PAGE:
Each of us has our own unique experience of 2020, the year that brought us a disruptive pandemic, and our own perspective on what it all means. But one thing we all share in common: we have all felt the winds of change, and those winds are with us now.
We call it “the new normal,” but the way in which we go about our lives has changed. We adjust, we adapt, we recalibrate, we embrace the changes to the best of our abilities.
Change can be a good teacher. It can lift us out of the ruts into which we fall. It can improve productivity. It can expand our horizons. But change can also be painful, distressing, bewildering, overwhelming, and most unwelcome.
Yet in the midst of all our change there is God: absolutely dependable, completely trustworthy, and not susceptible to change. Long ago, the Old Testament prophet Malachi received a message from God to his people, which said: “Because I the Lord have not changed, you descendants of Jacob have not been destroyed” (Mal 3:6).
God’s changeless quality is like a ship’s anchor, preventing us from drifting out to sea in a storm, at the mercy of wind and waves and currents. God’s changelessness is like a rock foundation in place of sand on which to build a stable life. God’s character, truth, and promises are utterly reliable.
Numbers 23:19 reminds us that “God is not a man, that he might lie, or the son of man, that he might change his mind. Does he speak and not act, or promise and not fulfill?” “Every good and perfect gift is from above, coming down from the Father of lights, who does not change like shifting shadows” (James 1:17).
But hang on! If God does not change, indeed if God cannot change, how can God relate to a world filled with constant rapid change? How can such a God relate to me, understand my life, respond to my needs? Isn’t belief in an unchangeable God ultimately less of a foundation for wellbeing, and more of an impediment?
The key mistake in this line of thinking is to confound God’s immutability with immobility – to claim that because God does not change, he therefore cannot act.
The Bible teaches that God is not susceptible to change, but that does not mean that he is paralysed into inaction when unexpected changes occur. The Bible reveals numerous indications that God is not only the greatest of all possible beings, but is a person of changeless character.
The Bible displays equally numerous indications that God is far from immobile, far from unresponsive, far from impervious to our changing circumstances, far from passive in the face of our changing human needs. In Hosea 11:8 God is even said to have experienced a “change of heart” because his compassion is stirred by Israel’s plight.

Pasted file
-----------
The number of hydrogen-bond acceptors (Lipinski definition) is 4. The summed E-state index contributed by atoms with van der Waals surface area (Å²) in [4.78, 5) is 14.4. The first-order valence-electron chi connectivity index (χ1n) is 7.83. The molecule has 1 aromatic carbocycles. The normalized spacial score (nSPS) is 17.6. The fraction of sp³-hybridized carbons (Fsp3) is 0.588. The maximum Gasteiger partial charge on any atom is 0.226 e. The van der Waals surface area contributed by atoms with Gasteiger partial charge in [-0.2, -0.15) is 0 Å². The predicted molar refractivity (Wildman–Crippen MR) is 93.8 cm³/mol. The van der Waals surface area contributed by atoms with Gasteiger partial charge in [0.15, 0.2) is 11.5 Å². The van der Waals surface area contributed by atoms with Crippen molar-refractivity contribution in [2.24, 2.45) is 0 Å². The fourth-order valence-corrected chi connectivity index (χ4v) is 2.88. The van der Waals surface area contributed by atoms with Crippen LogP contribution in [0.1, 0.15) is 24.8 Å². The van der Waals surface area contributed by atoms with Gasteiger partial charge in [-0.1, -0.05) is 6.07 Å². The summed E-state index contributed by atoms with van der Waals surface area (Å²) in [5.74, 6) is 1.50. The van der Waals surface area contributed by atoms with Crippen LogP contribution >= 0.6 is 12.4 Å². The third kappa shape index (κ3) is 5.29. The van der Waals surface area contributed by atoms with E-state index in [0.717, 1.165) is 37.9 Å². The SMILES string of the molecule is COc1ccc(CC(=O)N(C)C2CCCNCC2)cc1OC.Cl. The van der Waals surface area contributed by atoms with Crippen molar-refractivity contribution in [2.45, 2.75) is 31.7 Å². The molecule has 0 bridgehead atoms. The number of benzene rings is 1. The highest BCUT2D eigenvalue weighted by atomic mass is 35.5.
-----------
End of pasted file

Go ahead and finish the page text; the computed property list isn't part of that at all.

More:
The winds of change do not catch God by surprise – neither the winds of global historic change, or repressive government legislation sprung on an unprepared public, or economic uncertainty, or pandemic pandemonium, or the small but significant changes that occur in your personal circumstances and mine.
Nothing is beyond God’s reach. No crisis paralyses God into inaction. No challenge compromises God’s character, or weakens his resolve, or empties his promises of their power and meaning. I have no doubt that God works all things together for the good of his people (Rom 8:28).
Theologian Michael Horton puts it well:
We do not know how God is immutable or how realistic the comparison is between his analogies and his essence. Yet God teaches us enough to enable us to know that he is infinitely other than we are and at the same time inseparably one with us – the object of our awe as well as our assurance.
Let us pray.
Our Father in heaven, utterly unlike us, yet intimately aware of us, help us to discern the fingerprints of your definite actions all around us and deep within us – your compassion, your mercy, your love, your chastening, your divine purpose.
And help us to respond to you as grateful children, in wide-eyed awe, and confident trust, and deep assurance. We pray this in the strong name of Jesus, and for your greater glory. Amen.
Rod Benson is Research Support Officer at Moore Theological College, Sydney. He enjoys preaching, cooking, snorkeling, and reading a good book. This talk was a staff devotion presented on 1 February 2021.
 Michael Horton, The Christian Faith: A Systematic Theology for Pilgrims on the Way (Grand Rapids: Zondervan, 2011), 242.
Image source: Club Marine